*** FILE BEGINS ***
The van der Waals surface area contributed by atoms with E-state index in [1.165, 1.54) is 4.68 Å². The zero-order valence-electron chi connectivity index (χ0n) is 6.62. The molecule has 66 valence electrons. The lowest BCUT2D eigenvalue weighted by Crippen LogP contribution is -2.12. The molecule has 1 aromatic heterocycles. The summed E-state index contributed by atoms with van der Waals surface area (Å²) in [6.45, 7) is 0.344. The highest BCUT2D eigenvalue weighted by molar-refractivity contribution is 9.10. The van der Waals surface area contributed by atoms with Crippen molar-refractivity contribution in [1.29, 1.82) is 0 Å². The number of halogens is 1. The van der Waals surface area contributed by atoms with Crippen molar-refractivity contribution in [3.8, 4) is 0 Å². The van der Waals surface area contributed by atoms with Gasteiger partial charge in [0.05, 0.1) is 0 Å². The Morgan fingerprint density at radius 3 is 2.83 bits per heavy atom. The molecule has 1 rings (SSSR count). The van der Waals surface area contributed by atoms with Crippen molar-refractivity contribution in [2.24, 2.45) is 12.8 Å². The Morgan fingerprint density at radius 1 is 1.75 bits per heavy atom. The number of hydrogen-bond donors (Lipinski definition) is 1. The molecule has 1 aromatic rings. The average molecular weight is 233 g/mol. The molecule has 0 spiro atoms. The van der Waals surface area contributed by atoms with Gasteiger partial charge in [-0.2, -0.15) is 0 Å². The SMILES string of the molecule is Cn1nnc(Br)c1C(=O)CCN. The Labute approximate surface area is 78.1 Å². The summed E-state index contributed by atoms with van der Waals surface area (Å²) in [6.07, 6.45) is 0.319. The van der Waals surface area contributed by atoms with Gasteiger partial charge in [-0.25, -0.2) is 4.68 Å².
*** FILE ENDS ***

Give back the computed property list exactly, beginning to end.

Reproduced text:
The van der Waals surface area contributed by atoms with E-state index in [1.165, 1.54) is 4.68 Å². The zero-order valence-electron chi connectivity index (χ0n) is 6.62. The molecule has 66 valence electrons. The lowest BCUT2D eigenvalue weighted by Crippen LogP contribution is -2.12. The molecule has 1 aromatic heterocycles. The summed E-state index contributed by atoms with van der Waals surface area (Å²) in [6.45, 7) is 0.344. The highest BCUT2D eigenvalue weighted by molar-refractivity contribution is 9.10. The van der Waals surface area contributed by atoms with Crippen molar-refractivity contribution in [1.29, 1.82) is 0 Å². The number of halogens is 1. The van der Waals surface area contributed by atoms with Crippen molar-refractivity contribution in [3.8, 4) is 0 Å². The van der Waals surface area contributed by atoms with Gasteiger partial charge in [0.05, 0.1) is 0 Å². The Morgan fingerprint density at radius 3 is 2.83 bits per heavy atom. The molecule has 1 rings (SSSR count). The van der Waals surface area contributed by atoms with Crippen molar-refractivity contribution in [2.24, 2.45) is 12.8 Å². The Morgan fingerprint density at radius 1 is 1.75 bits per heavy atom. The number of hydrogen-bond donors (Lipinski definition) is 1. The molecule has 1 aromatic rings. The average molecular weight is 233 g/mol. The molecule has 0 spiro atoms. The van der Waals surface area contributed by atoms with Gasteiger partial charge in [-0.2, -0.15) is 0 Å². The SMILES string of the molecule is Cn1nnc(Br)c1C(=O)CCN. The Labute approximate surface area is 78.1 Å². The summed E-state index contributed by atoms with van der Waals surface area (Å²) in [6.07, 6.45) is 0.319. The van der Waals surface area contributed by atoms with Gasteiger partial charge in [-0.25, -0.2) is 4.68 Å².